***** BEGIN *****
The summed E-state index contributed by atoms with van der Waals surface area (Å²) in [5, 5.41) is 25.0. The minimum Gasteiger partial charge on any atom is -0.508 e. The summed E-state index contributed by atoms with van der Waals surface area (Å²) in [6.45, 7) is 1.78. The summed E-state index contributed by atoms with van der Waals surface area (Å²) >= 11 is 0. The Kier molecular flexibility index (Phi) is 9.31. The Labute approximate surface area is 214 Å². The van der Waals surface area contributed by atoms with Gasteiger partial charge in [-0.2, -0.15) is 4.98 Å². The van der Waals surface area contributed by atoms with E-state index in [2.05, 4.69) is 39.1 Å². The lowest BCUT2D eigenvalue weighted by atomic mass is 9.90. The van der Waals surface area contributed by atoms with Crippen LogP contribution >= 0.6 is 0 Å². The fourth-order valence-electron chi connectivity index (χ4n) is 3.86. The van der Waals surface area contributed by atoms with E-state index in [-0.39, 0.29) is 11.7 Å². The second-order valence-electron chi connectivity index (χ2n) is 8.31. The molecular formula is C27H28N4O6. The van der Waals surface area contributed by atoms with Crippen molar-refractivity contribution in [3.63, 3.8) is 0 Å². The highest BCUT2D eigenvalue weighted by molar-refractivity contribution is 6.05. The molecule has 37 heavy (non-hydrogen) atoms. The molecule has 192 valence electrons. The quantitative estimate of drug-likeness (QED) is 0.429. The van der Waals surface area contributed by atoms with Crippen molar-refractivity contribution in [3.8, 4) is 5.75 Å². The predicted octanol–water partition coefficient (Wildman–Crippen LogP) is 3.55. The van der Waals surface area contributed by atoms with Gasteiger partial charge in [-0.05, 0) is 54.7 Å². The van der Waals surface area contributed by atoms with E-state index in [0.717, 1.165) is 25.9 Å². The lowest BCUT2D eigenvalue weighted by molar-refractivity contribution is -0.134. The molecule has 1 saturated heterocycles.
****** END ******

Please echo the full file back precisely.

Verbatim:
The summed E-state index contributed by atoms with van der Waals surface area (Å²) in [5, 5.41) is 25.0. The minimum Gasteiger partial charge on any atom is -0.508 e. The summed E-state index contributed by atoms with van der Waals surface area (Å²) in [6.45, 7) is 1.78. The summed E-state index contributed by atoms with van der Waals surface area (Å²) >= 11 is 0. The Kier molecular flexibility index (Phi) is 9.31. The Labute approximate surface area is 214 Å². The van der Waals surface area contributed by atoms with Gasteiger partial charge in [-0.2, -0.15) is 4.98 Å². The van der Waals surface area contributed by atoms with E-state index in [2.05, 4.69) is 39.1 Å². The lowest BCUT2D eigenvalue weighted by atomic mass is 9.90. The van der Waals surface area contributed by atoms with Crippen LogP contribution >= 0.6 is 0 Å². The fourth-order valence-electron chi connectivity index (χ4n) is 3.86. The van der Waals surface area contributed by atoms with E-state index in [-0.39, 0.29) is 11.7 Å². The second-order valence-electron chi connectivity index (χ2n) is 8.31. The molecular formula is C27H28N4O6. The van der Waals surface area contributed by atoms with Crippen molar-refractivity contribution in [3.63, 3.8) is 0 Å². The highest BCUT2D eigenvalue weighted by molar-refractivity contribution is 6.05. The molecule has 37 heavy (non-hydrogen) atoms. The molecule has 192 valence electrons. The quantitative estimate of drug-likeness (QED) is 0.429. The van der Waals surface area contributed by atoms with Crippen molar-refractivity contribution in [3.8, 4) is 5.75 Å². The predicted octanol–water partition coefficient (Wildman–Crippen LogP) is 3.55. The van der Waals surface area contributed by atoms with Gasteiger partial charge in [-0.05, 0) is 54.7 Å². The van der Waals surface area contributed by atoms with E-state index in [0.717, 1.165) is 25.9 Å². The lowest BCUT2D eigenvalue weighted by molar-refractivity contribution is -0.134. The molecule has 1 saturated heterocycles.